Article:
If you had suggested then that eleven months later we'd see some of this city's neighbourhoods ablaze, family-owned shops looted and their owners mercilessly assaulted, victims of violence robbed by people who professed to be their rescuers I would have pointed to the thousands of people around us to give you a reality check. The sense of belonging that the Thames River Festival made palpable, the pride people from every class and origin seemed to take in being free to participate, to find a new part of themselves there on the banks of the Thames made unthinkable the prospect of riots and their rapacious, tear-down-everything-and-let-it-burn violence. London, I would have said, is bigger than this.
And it is.
There are as of this moment tens of thousands of police on London's streets, and on urban streets throughout Britain. If they are to be released from this urgent and pressing duty, if their watch is to be temporary and not perpetual, the Thames River Festival holds the key. The world needs more of this London, because it is the London of this Festival that shows us how to find delight in encountering the total stranger. This is the London that shows us, through the exuberance and inclusiveness of its celebration of life, how not to tire of life. At a time when so many forces have uprooted us, where we float and tweet through cyberspace, get knocked around by a perilous global economy which leaves some of us (an increasing number of us) homeless, finding a sense of place is never automatic and should never be taken for granted. The Thames River Festival, and with it the Dundarave Festival of Lights, are vital moments when we make a conscious effort, a deliberate and joyful act of will that shows the greatness in each of us through the music that moves us. Festivals have always played a vital role in allowing communities to renew themselves, by deepening our relationships with each other even as they school us in how to rejoice in the fact that we belong together.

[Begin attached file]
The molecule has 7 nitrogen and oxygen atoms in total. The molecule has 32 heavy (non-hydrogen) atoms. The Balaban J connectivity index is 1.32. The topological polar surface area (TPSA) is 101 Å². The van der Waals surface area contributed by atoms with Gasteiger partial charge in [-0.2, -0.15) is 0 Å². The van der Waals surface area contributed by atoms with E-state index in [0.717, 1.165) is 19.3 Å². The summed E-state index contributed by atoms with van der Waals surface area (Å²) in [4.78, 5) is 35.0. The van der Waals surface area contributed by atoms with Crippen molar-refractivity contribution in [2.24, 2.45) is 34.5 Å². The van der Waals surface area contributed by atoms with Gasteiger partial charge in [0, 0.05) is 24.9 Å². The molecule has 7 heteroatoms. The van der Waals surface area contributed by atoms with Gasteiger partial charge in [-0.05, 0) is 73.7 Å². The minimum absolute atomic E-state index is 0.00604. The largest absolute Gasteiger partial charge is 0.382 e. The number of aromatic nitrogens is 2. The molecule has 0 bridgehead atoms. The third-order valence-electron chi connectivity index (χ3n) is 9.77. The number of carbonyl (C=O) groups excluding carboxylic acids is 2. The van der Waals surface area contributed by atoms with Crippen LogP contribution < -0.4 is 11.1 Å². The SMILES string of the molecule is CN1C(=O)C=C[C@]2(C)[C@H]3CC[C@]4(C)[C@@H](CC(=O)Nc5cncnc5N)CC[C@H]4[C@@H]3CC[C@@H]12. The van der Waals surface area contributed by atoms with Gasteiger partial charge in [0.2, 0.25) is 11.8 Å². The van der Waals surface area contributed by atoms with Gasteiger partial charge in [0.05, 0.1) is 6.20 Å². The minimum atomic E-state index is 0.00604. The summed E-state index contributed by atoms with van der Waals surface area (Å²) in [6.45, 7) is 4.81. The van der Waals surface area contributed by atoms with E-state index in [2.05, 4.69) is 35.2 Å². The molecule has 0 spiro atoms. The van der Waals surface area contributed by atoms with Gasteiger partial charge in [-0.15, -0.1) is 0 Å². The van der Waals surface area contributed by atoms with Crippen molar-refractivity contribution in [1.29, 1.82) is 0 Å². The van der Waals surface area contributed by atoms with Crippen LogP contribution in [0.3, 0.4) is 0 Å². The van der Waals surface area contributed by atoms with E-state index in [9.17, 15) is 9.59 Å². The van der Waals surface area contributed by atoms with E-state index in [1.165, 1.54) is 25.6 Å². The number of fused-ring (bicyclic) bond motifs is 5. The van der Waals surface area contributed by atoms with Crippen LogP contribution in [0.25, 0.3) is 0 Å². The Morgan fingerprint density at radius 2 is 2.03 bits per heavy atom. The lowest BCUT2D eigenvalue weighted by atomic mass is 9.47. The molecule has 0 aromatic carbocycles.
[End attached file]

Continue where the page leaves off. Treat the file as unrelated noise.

So here's to London with love, here's to us.